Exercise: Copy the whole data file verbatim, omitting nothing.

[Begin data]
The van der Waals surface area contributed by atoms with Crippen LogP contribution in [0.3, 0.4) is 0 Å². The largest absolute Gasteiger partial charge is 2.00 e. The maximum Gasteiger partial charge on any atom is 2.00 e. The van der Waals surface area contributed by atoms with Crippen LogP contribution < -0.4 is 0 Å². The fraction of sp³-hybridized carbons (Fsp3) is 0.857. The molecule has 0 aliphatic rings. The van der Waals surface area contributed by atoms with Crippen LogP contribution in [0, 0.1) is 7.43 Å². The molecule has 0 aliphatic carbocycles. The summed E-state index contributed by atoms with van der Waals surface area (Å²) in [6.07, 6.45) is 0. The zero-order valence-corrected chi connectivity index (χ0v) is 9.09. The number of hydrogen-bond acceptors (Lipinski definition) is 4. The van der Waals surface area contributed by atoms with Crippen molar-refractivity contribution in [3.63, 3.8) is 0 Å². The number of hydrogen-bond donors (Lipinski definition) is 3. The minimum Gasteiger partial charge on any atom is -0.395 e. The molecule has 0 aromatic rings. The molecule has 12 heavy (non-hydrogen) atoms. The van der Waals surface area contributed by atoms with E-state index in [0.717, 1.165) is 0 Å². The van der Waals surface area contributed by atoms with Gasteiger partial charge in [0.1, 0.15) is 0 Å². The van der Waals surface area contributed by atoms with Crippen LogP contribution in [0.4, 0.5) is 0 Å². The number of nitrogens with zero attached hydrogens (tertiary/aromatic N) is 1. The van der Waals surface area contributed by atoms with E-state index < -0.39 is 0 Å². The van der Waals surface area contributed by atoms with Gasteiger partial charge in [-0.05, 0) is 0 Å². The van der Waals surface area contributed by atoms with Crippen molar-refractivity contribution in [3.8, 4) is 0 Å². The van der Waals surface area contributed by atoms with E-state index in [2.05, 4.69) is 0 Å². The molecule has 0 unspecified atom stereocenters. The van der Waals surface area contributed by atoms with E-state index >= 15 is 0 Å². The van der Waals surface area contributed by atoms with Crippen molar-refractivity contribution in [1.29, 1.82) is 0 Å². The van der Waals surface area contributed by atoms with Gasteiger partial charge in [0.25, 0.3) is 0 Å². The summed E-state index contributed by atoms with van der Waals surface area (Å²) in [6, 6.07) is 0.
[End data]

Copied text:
The van der Waals surface area contributed by atoms with Crippen LogP contribution in [0.3, 0.4) is 0 Å². The largest absolute Gasteiger partial charge is 2.00 e. The maximum Gasteiger partial charge on any atom is 2.00 e. The van der Waals surface area contributed by atoms with Crippen LogP contribution < -0.4 is 0 Å². The fraction of sp³-hybridized carbons (Fsp3) is 0.857. The molecule has 0 aliphatic rings. The van der Waals surface area contributed by atoms with Crippen LogP contribution in [0, 0.1) is 7.43 Å². The molecule has 0 aliphatic carbocycles. The summed E-state index contributed by atoms with van der Waals surface area (Å²) in [6.07, 6.45) is 0. The zero-order valence-corrected chi connectivity index (χ0v) is 9.09. The number of hydrogen-bond acceptors (Lipinski definition) is 4. The van der Waals surface area contributed by atoms with Crippen molar-refractivity contribution in [3.63, 3.8) is 0 Å². The number of hydrogen-bond donors (Lipinski definition) is 3. The minimum Gasteiger partial charge on any atom is -0.395 e. The molecule has 0 aromatic rings. The molecule has 12 heavy (non-hydrogen) atoms. The van der Waals surface area contributed by atoms with E-state index in [0.717, 1.165) is 0 Å². The van der Waals surface area contributed by atoms with Gasteiger partial charge in [0.1, 0.15) is 0 Å². The van der Waals surface area contributed by atoms with Crippen LogP contribution in [0.4, 0.5) is 0 Å². The number of nitrogens with zero attached hydrogens (tertiary/aromatic N) is 1. The van der Waals surface area contributed by atoms with E-state index < -0.39 is 0 Å². The van der Waals surface area contributed by atoms with Gasteiger partial charge in [-0.05, 0) is 0 Å². The van der Waals surface area contributed by atoms with Crippen molar-refractivity contribution in [3.8, 4) is 0 Å². The van der Waals surface area contributed by atoms with E-state index in [2.05, 4.69) is 0 Å². The molecule has 0 unspecified atom stereocenters. The van der Waals surface area contributed by atoms with E-state index >= 15 is 0 Å². The van der Waals surface area contributed by atoms with Crippen molar-refractivity contribution in [1.29, 1.82) is 0 Å². The van der Waals surface area contributed by atoms with Gasteiger partial charge in [0.25, 0.3) is 0 Å². The summed E-state index contributed by atoms with van der Waals surface area (Å²) in [6, 6.07) is 0.